Sensing that his position was becoming untenable, beleaguered Oli in a stunning move that has since been called a Constitutional coup, dissolved the lower house of Parliament on 20 December, two years short of its five-year tenure.

The proximate cause of the move seemed to be Oli’s attempts to appoint former home secretary Prem Kumar Rai as the chief of Nepal’s top anti-corruption watchdog. Oli’s rivals suspect that the prime minister was planning to target Prachanda and his associates.

In the end, Oli had lost the majority in key sections of the ruling party: central secretariat, standing committee and the central committee. Oli had calculated that if he is forced to relinquish the chair, he won’t let Prachanda sit on it either. Facing resignation and a no-confidence motion from 90 lawmakers, Oli dissolved the Parliament and got President Bidhya Debi Bhandari to announce polls in April-May 2021.

In a subsequent address to the nation, Oli defended dissolution of the Parliament. He blamed his rivals for not allowing the government to function and said that instead of “unfair practices behind closed doors and reach a compromise” he felt that a “fresh mandate is the best democratic alternative.”

Nepal was thrown into political turmoil that may last months. This week, each of the rival political stakeholders — the Prachanda-Madhav Kumar Nepal-led faction of the NCP, Opposition party Nepali Congress led by Sher Bahadur Deuba and even the Janata Samajwadi Party took out separate protests. According to a BBC report quoting the police, at least 10,000 people were on the streets to participate in one of the marches, one of the most intense protests the country has seen since Oli dissolved parliament.

While protests were happening on the streets, the Supreme Court was busy hearing a bunch of petitions filed against Oli’s move to dissolve the Parliament. The court’s ruling may further add to Nepal’s instability. As Sudha Ramachandran writes in The Diplomat, should the Supreme Court “declare the dissolution of parliament as constitutionally valid, then Oli will continue at the helm of the interim government until general elections. Protests may then gather further momentum. The possibility of Oli deploying force to quell the unrest cannot be ruled out. He is also likely to get ordinances passed to strengthen, perhaps even prolong, his grip over power. All this means a period of prolonged uncertainty for Nepal.”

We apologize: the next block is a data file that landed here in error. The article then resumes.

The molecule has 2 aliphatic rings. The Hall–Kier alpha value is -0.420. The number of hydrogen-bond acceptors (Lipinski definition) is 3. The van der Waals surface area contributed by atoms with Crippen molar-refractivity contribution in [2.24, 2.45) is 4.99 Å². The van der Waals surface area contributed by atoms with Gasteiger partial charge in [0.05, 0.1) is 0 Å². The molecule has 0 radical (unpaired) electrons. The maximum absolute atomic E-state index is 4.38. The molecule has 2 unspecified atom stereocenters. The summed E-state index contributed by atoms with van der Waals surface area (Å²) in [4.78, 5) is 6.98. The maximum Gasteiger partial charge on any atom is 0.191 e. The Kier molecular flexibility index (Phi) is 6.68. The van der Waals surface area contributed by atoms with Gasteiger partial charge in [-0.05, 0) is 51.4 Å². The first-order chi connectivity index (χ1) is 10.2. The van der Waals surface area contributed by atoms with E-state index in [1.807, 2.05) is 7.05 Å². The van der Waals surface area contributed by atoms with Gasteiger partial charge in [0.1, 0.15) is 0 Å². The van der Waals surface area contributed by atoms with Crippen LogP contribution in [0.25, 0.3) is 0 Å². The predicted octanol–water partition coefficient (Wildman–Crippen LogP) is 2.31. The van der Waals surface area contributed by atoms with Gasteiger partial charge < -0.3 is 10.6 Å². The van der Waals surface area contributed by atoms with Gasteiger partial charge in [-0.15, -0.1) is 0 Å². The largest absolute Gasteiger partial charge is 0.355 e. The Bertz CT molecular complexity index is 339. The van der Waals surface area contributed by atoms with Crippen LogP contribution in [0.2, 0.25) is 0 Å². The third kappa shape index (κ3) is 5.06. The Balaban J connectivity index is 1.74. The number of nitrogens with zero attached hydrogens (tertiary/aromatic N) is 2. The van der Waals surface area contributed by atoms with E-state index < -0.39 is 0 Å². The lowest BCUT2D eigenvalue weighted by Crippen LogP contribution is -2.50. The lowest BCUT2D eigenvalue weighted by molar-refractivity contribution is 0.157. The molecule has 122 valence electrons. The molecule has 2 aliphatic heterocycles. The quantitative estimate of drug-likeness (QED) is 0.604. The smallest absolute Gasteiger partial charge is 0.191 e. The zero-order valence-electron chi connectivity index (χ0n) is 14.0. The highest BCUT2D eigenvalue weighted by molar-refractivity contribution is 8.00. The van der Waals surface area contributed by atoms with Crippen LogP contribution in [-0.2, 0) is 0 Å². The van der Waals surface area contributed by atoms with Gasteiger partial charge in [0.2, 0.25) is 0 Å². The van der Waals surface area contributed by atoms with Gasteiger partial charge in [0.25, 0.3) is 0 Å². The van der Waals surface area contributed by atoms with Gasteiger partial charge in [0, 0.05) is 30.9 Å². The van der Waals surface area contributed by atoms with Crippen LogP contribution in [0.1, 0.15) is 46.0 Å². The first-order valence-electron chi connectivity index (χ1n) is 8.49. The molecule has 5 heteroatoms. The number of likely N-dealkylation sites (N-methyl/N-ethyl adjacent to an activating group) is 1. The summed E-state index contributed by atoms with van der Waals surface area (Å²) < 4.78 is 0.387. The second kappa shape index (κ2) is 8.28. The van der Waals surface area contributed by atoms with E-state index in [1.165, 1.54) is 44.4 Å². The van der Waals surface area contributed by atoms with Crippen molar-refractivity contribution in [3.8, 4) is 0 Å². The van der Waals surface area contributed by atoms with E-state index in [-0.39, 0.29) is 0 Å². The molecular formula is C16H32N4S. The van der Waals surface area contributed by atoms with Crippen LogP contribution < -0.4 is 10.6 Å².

This is bad news for China that has repeatedly stepped in whenever the ruling NCP has been threatened by internal strife. Hou Yanqi, China’s activist envoy in Kathmandu has spent the better part of her tenure ensuring that the fragile peace holds up between the warring factions of ruling NCP. Just in May, she held a series of meetings with the NCP leaders without informing foreign ministry officials in contravention of diplomatic code. No institutional records were kept of those meetings that were explained as “both sides exchanging views on fighting COVID-19 pandemic” by Chinese embassy officials.

During a recent visit to Kathmandu to “bolster military cooperation between Nepal and China”, Chinese defence minister Wei Fenghe — hastily sent by Beijing following a series of high-level visits by India — declared that China “firmly supports Nepal to safeguard its national independence, sovereignty and territorial integrity.”

China presumably has little confidence in its own words. Notwithstanding Wei’s solemn proclamations, it has taken upon itself the responsibility of “safeguarding Nepal’s sovereignty”. Since the dissolution of the Parliament by Oli, China pressed Hou into service again who met with the President and the bickering factions without much success.

Beijing’s next move was to rush a four-member delegation led by Guo Yezhou, vice-minister of the International Liaison Department of the Communist Party of China (CPC). The CPC’s foreign affairs department runs as a parallel power centre, sharing much of the work that China’s foreign ministry does, only at a more granular level and outside the ambit of formal international relations.